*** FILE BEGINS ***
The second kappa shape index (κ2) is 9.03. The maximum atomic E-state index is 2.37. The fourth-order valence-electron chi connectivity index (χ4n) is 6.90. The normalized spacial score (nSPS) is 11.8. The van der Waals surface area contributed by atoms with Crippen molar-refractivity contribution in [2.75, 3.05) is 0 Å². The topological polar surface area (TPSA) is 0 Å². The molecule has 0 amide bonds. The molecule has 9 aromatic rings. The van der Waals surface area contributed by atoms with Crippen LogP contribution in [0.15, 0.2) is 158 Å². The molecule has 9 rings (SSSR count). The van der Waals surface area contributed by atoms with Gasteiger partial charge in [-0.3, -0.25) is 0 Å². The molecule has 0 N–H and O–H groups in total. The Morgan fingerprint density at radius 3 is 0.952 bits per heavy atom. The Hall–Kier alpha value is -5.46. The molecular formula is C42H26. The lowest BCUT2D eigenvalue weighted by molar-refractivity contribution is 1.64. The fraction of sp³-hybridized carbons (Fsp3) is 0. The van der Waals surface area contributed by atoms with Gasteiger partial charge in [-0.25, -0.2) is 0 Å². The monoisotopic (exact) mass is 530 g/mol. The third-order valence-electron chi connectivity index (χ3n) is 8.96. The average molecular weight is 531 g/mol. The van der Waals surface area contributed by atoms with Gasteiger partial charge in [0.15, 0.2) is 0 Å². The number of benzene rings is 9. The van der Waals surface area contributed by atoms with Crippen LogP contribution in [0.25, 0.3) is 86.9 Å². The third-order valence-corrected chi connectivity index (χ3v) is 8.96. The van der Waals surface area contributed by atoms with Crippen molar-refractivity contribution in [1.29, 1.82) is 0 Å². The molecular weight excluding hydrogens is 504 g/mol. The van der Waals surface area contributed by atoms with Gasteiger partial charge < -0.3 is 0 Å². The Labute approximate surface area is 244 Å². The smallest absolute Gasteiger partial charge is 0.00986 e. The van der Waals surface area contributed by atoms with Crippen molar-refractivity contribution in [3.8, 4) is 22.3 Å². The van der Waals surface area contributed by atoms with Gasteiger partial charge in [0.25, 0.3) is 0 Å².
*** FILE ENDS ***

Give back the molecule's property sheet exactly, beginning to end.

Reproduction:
The second kappa shape index (κ2) is 9.03. The maximum atomic E-state index is 2.37. The fourth-order valence-electron chi connectivity index (χ4n) is 6.90. The normalized spacial score (nSPS) is 11.8. The van der Waals surface area contributed by atoms with Crippen molar-refractivity contribution in [2.75, 3.05) is 0 Å². The topological polar surface area (TPSA) is 0 Å². The molecule has 0 amide bonds. The molecule has 9 aromatic rings. The van der Waals surface area contributed by atoms with Crippen LogP contribution in [0.15, 0.2) is 158 Å². The molecule has 9 rings (SSSR count). The van der Waals surface area contributed by atoms with Gasteiger partial charge in [-0.3, -0.25) is 0 Å². The molecule has 0 N–H and O–H groups in total. The Morgan fingerprint density at radius 3 is 0.952 bits per heavy atom. The Hall–Kier alpha value is -5.46. The molecular formula is C42H26. The lowest BCUT2D eigenvalue weighted by molar-refractivity contribution is 1.64. The fraction of sp³-hybridized carbons (Fsp3) is 0. The van der Waals surface area contributed by atoms with Gasteiger partial charge in [-0.25, -0.2) is 0 Å². The monoisotopic (exact) mass is 530 g/mol. The third-order valence-electron chi connectivity index (χ3n) is 8.96. The average molecular weight is 531 g/mol. The van der Waals surface area contributed by atoms with Gasteiger partial charge in [0.15, 0.2) is 0 Å². The number of benzene rings is 9. The van der Waals surface area contributed by atoms with Crippen LogP contribution in [0.25, 0.3) is 86.9 Å². The third-order valence-corrected chi connectivity index (χ3v) is 8.96. The van der Waals surface area contributed by atoms with Crippen molar-refractivity contribution in [1.29, 1.82) is 0 Å². The molecular weight excluding hydrogens is 504 g/mol. The van der Waals surface area contributed by atoms with Gasteiger partial charge < -0.3 is 0 Å². The Labute approximate surface area is 244 Å². The smallest absolute Gasteiger partial charge is 0.00986 e. The van der Waals surface area contributed by atoms with Crippen molar-refractivity contribution in [3.8, 4) is 22.3 Å². The van der Waals surface area contributed by atoms with Gasteiger partial charge in [0.25, 0.3) is 0 Å².